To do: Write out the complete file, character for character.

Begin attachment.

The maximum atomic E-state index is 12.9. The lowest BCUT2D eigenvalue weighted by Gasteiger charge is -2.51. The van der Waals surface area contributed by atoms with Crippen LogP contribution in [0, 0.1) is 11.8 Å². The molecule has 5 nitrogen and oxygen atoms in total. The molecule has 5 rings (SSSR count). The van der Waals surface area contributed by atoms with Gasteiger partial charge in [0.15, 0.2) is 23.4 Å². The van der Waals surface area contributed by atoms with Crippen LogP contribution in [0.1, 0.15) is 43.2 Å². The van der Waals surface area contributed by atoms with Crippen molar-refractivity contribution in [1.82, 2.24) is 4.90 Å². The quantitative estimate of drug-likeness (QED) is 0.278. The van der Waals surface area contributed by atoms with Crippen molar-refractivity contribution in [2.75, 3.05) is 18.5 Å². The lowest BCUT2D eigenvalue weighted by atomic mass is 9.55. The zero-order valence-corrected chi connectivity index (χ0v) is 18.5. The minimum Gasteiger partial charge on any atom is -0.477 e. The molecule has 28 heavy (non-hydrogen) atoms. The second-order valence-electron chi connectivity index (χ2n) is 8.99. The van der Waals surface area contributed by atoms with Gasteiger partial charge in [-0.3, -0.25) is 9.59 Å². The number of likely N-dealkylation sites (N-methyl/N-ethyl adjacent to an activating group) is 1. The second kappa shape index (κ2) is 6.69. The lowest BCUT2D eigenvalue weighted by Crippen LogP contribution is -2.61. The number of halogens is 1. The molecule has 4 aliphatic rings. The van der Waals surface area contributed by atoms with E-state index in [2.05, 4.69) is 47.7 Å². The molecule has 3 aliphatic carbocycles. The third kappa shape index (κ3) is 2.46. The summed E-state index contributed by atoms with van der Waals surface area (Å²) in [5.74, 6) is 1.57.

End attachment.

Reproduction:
The maximum atomic E-state index is 12.9. The lowest BCUT2D eigenvalue weighted by Gasteiger charge is -2.51. The van der Waals surface area contributed by atoms with Crippen LogP contribution in [0, 0.1) is 11.8 Å². The molecule has 5 nitrogen and oxygen atoms in total. The molecule has 5 rings (SSSR count). The van der Waals surface area contributed by atoms with Gasteiger partial charge in [0.15, 0.2) is 23.4 Å². The van der Waals surface area contributed by atoms with Crippen LogP contribution in [0.1, 0.15) is 43.2 Å². The van der Waals surface area contributed by atoms with Crippen molar-refractivity contribution in [1.82, 2.24) is 4.90 Å². The quantitative estimate of drug-likeness (QED) is 0.278. The van der Waals surface area contributed by atoms with Crippen molar-refractivity contribution in [2.75, 3.05) is 18.5 Å². The lowest BCUT2D eigenvalue weighted by atomic mass is 9.55. The zero-order valence-corrected chi connectivity index (χ0v) is 18.5. The minimum Gasteiger partial charge on any atom is -0.477 e. The molecule has 28 heavy (non-hydrogen) atoms. The second-order valence-electron chi connectivity index (χ2n) is 8.99. The van der Waals surface area contributed by atoms with Gasteiger partial charge in [-0.3, -0.25) is 9.59 Å². The number of likely N-dealkylation sites (N-methyl/N-ethyl adjacent to an activating group) is 1. The second kappa shape index (κ2) is 6.69. The lowest BCUT2D eigenvalue weighted by Crippen LogP contribution is -2.61. The number of halogens is 1. The molecule has 4 aliphatic rings. The van der Waals surface area contributed by atoms with E-state index in [2.05, 4.69) is 47.7 Å². The molecule has 3 aliphatic carbocycles. The third kappa shape index (κ3) is 2.46. The summed E-state index contributed by atoms with van der Waals surface area (Å²) in [5.74, 6) is 1.57.